Noonan (aka Hoban) -v- DPP, [2007] IESC 34 (2007)

Docket Number:405/04
Party Name:Noonan (aka Hoban), DPP
Judge:Denham J. / Hardiman J.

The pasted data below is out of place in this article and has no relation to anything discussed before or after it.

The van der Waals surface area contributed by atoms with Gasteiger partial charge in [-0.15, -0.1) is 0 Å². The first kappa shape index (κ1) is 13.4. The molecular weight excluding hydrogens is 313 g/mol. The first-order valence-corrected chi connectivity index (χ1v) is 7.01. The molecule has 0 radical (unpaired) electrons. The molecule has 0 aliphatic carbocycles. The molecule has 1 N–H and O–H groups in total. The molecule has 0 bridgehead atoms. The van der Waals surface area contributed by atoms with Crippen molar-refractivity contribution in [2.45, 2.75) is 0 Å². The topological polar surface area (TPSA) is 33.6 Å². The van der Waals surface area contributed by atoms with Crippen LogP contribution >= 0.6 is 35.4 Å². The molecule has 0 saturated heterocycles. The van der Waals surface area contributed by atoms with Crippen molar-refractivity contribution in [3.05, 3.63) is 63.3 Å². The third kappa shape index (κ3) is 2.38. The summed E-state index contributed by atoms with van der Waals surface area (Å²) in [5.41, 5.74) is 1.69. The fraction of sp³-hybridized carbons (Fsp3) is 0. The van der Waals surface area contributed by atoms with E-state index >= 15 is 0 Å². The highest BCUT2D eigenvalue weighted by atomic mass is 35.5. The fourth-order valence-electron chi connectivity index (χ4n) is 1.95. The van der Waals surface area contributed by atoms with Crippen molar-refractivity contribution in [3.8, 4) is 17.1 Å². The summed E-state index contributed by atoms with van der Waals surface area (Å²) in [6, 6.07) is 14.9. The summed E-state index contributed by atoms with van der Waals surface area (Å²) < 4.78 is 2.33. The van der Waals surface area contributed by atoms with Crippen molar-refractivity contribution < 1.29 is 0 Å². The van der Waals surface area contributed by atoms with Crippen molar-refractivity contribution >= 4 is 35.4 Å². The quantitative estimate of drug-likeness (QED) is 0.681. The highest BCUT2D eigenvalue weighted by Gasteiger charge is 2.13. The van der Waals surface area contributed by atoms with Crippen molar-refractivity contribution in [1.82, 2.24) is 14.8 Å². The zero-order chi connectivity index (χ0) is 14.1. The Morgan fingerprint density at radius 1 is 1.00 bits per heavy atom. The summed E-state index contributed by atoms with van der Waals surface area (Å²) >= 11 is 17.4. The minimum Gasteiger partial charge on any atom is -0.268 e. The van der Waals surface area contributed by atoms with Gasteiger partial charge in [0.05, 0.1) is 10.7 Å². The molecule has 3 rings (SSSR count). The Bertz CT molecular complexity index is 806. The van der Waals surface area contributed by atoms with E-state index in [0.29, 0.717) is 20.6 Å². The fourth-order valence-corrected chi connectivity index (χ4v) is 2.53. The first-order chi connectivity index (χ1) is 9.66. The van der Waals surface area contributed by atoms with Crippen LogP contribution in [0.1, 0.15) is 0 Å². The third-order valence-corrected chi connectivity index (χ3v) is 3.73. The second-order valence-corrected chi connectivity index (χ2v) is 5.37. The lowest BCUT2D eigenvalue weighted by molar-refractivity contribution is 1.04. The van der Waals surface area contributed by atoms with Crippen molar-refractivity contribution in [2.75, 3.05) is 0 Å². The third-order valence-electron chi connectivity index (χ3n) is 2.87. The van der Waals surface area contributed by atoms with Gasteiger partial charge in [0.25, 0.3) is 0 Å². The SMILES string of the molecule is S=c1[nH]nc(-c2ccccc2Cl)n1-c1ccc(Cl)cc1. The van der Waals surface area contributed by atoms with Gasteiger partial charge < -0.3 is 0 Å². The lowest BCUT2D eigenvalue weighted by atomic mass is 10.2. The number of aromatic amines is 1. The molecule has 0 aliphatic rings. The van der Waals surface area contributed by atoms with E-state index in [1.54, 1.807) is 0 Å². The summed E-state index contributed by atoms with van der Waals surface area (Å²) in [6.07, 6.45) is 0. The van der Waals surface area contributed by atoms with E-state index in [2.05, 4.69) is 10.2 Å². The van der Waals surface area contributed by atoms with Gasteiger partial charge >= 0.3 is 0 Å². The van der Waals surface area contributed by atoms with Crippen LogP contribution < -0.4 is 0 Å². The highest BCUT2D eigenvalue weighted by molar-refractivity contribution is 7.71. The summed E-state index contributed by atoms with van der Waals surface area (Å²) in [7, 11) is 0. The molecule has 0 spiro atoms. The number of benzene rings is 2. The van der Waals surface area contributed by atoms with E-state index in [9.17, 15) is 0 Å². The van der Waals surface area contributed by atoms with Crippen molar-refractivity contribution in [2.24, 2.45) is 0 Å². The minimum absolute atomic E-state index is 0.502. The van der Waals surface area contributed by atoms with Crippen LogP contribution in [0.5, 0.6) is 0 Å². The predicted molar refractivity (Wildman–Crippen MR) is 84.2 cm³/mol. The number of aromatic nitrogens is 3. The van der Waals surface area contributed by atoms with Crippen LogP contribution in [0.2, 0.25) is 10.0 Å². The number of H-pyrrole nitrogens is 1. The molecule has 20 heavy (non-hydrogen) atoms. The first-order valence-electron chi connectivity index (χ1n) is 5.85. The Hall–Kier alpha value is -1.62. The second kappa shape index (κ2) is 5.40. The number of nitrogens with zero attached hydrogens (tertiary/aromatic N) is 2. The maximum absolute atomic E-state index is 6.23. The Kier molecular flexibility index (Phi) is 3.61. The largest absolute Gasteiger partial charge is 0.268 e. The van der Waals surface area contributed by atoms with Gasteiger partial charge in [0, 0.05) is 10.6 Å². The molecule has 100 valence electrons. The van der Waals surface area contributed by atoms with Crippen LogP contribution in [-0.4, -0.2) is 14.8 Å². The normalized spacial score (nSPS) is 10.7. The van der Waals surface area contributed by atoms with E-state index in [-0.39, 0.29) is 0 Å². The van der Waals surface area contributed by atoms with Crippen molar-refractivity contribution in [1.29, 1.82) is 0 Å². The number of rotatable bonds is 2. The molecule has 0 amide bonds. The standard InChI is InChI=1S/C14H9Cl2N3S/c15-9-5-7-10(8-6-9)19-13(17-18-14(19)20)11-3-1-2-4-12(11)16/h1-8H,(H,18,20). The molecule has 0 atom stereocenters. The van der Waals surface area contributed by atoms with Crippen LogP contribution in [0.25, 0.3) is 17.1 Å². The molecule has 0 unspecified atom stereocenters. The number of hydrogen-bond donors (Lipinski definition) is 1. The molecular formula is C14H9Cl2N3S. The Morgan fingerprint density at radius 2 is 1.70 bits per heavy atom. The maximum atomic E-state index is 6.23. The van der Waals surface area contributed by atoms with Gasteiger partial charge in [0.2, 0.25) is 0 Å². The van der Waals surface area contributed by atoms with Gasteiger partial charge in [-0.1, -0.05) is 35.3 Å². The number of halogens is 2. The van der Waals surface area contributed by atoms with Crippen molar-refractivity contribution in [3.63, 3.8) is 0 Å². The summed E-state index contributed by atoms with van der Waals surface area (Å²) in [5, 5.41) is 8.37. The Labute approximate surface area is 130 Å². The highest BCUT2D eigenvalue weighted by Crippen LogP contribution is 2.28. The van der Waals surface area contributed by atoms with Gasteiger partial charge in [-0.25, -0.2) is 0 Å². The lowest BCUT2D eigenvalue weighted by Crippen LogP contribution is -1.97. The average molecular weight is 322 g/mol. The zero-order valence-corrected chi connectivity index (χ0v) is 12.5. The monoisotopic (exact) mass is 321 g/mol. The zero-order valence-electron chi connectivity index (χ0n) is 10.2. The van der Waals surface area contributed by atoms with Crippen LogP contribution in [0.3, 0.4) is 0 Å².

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JUDGMENT BY: Denham J.THE SUPREME COURTNo [S.C. No: 405 of 2004] Murray C.J. Denham J. Hardiman J. Between/Veronica Noonan(aka Veronica Hoban)Applicant/Appellant AndThe Director of Public ProsecutionsRespondent/Respondent Judgment delivered the 27th day of July, 2007 by Denham J. 1. Issue At issue in this case is whether the criminal trial of the applicant (pending before the Dublin Circuit Criminal Court) should be prohibited. Veronica Noonan (also known as Veronica Hoban), the applicant/appellant, (and hereinafter referred to as 'the applicant') is being prosecuted on sixteen charges for offences contrary to s. 32(2)(a) of the Larceny Act, 1916, as amended by s.9 of the Larceny Act, 1990. The applicant has sought, by way of judicial review, an order prohibiting the Director of Public Prosecutions, hereinafter referred to as "the respondent", from taking further steps in the prosecution of this case. The High Court (Ó Caoimh J.), in a judgment delivered on the 9th July, 2004, refused her application. The applicant has appealed against that refusal.2. Basic Facts The offences are alleged to have taken place between the 1st January, 1990, and the 7th May, 1992. It has been indicated that the applicant will be pleading not guilty. The charges relate to the applicant's activities as a bookkeeper in the Cabra Credit Union. The Irish League of Credit Unions prepared an interim report on the applicant's alleged conduct on the 8th July, 1992. A complaint was made to An Garda Síochána on the 4th September, 1992. The applicant was arrested and detained for questioning on the 21st February, 1995, charged on 23rd December, 1997, and returned for trial to the Dublin Circuit Criminal Court on the 4th July, 2002. Leave to apply for judicial review was granted on the 22nd November, 2002, by the High Court(Abbot J.)3. High Court order granting leave to apply for judicial reviewThe High Court made an order granting leave to seek the following reliefs:-(i) An order prohibiting the respondent from taking any further steps in the criminal prosecution entitled D.P.P. v. Veronica Hoban.(ii) An order in the nature of an injunction (including an interim and/or interlocutory order pending the determination of these proceedings) restraining the respondent from taking any further steps in the criminal prosecution entitled D.P.P. v. Veronica Hoban.(iii) A declaration that the delay in the institution of criminal proceedings charging the applicant with offences alleged to have occurred on dates unknown between 1st January, 1990, and 7th May, 1992, has irreparably prejudiced the prospect of the applicant obtaining a fair trial in accordance with law.(iv) A declaration that the delay in the institution of criminal proceedings is a breach of the applicant's right to a trial with due expedition and to a fair trial in accordance with law.(v) A declaration that the failure on the part of the respondent to institute criminal proceedings earlier than the 23rd December, 1997, in circumstances where the respondent had been on notice of the alleged offences concerning the applicant since the 4th September, 1992, is in breach of the applicant's right to a trial with due expedition and to a fair trial in accordance with law.(vi) A declaration that the delay between the charging of the applicant on the 23rd December, 1997, and the order sending the applicant for trial on the 4th day of July, 2002, was in breach of the applicant's right to a trial with due expedition and to a fair trial in accordance with law.The grounds upon which the High Court ordered the review were as follows: (i) The respondent has violated the applicant's right to a trial in due course of law pursuant to Article 38.1 of the Constitution of Ireland.(ii) The respondent has violated the applicant's right to a trial on serious charges with reasonable expedition.(iii) The respondent has prejudiced the applicant in the defence of the proceedings brought by the respondent and/or has created a real risk that the applicant would be denied a fair trial or be subjected to an unfair trial.4. High Court decision The High Court (Ó Caoimh J.) refused the application on the 9th July, 2004. The learned High Court judge stated that essentially two periods of time had to be considered, (a) the period prior to the charging of the applicant on the 23rd December, 1997; and (b) the lengthy period of time that the case took in the District Court before an order was made returning the applicant for trial.As to the first, the learned High Court judge stated that he was guided by the evidence of Detective Sergeant Finan in relation to the complexity of the case as it involved a serious fraud on a credit union. He held:- "It is clear that the absence of documentation hampered the gardaí in their investigation and ultimately resulted in a situation where careful judgment had to be exercised by the Director of Public Prosecutions in the consideration of what charges might be preferred against the applicant. I do not believe that it is appropriate to judge the case simply by reference to the number of prosecution witnesses in a book of evidence. What is not in dispute is that the documentation or records of the Credit Union were in some state of chaos which presented difficulties for those involved in investigating the affairs of the Credit Union. It is unnecessary to ascribe blame for this state of affairs but the essential fact is not seriously disputed. That being the situation it must have presented a difficulty to the gardaí in their investigations. While it is clear that some of the period in question, in relation to the decision making and the preparation of charges, has not been adequately explained, I am satisfied that in regard to the overall period that no gross or inordinate delay has been identified such as to warrant granting the applicant the relief which she seeks."The learned High Court judge then considered the length of time the case was before the District Court, which was agreed to be approximately four and a half years. He found that there was no prosecutorial delay and that at all stages the prosecution sought to advance the case in the District Court. The learned High Court judge was equally satisfied that no blame attached to the applicant. He held that the solicitor for the applicant was entitled to raise the issues which he did and that there was no suggestion of there being a deliberate attempt to delay the case on the part of the applicant. The High Court then stated:- "There is, however, the situation whereby a number of delays occurred by reason of factors for which neither party was to blame, namely the non-availability of members of the District Court and lengthy adjournments for matters to be addressed. This is what has been referred to as systemic delay in the District Court and is a matter which must be of some concern. What is of further concern is the fact that one year after she died an application was made on behalf of the applicant to have May Walters deposed. What is apparent is that there was ignorance on the part of the prosecution of her death and certainly on the part of the applicant's legal advisors, if not the applicant herself. However, this gave rise to a further period of unnecessary delay which is unfortunate in the circumstances. But this was delay for which I am satisfied the Director of Public Prosecutions was not responsible and nor was the District Court or its system."The learned High Court judge held that the delay had been explained. He held that the overall situation was one where the essential delay related to necessary events in the District Court, and to periods of time which were unnecessary and caused by the absence of the judge handling the case. The learned High Court judge held that it did not appear that any great effort was made by either side to press the matter on at a faster pace in the District Court.As to the recollection of witnesses, he held:- "I believe that the nature of the prosecution in question is one that essentially turns on documentary evidence but must of course be supplemented by oral testimony. I believe that in this light the case is not one which would be greatly hampered in the context of recollections by reason of the passage of time."The learned High Court judge noted that there has been no pre-trial incarcerations and no particular anxiety or concern indicated in the case. He concluded:- "I am satisfied that notwithstanding the period of delay that the delay in question is not one that has been demonstrated to have impaired the defence of the applicant. There is one witness who has died, namely May Walters, who has been identified but again it is a matter of some controversy as to the relevance of this witness in the context of the prosecution of the applicant. It is clear that she was included as a prosecution witness and in those circumstances I believe that it is in all probability a situation where her death will have a more detrimental effect on the prosecution case than on the defence case in the trial in question.I believe that the circumstances of this case can therefore be contrasted with those in the case of Hogan v. President of the Circuit Court [1994] 2 I.R. 513 which coincidentally also involved a fraud on a body of a similar nature to the Credit Union, being the Tontine Society in that case. However, the particular factors of prejudice identified in that case have not been demonstrated to exist in the instant case. In all of the circumstances therefore, while I am satisfied that there has been a period of delay, some of which has been inordinate, it is not a situation which in all the circumstances of the case I am satisfied that the community's right to have the offences prosecuted should not prevail especially in light of the fact that I do not conclude that the applicant has established to the satisfaction of this court that a fair trial is not possible in the circumstances. In light of this...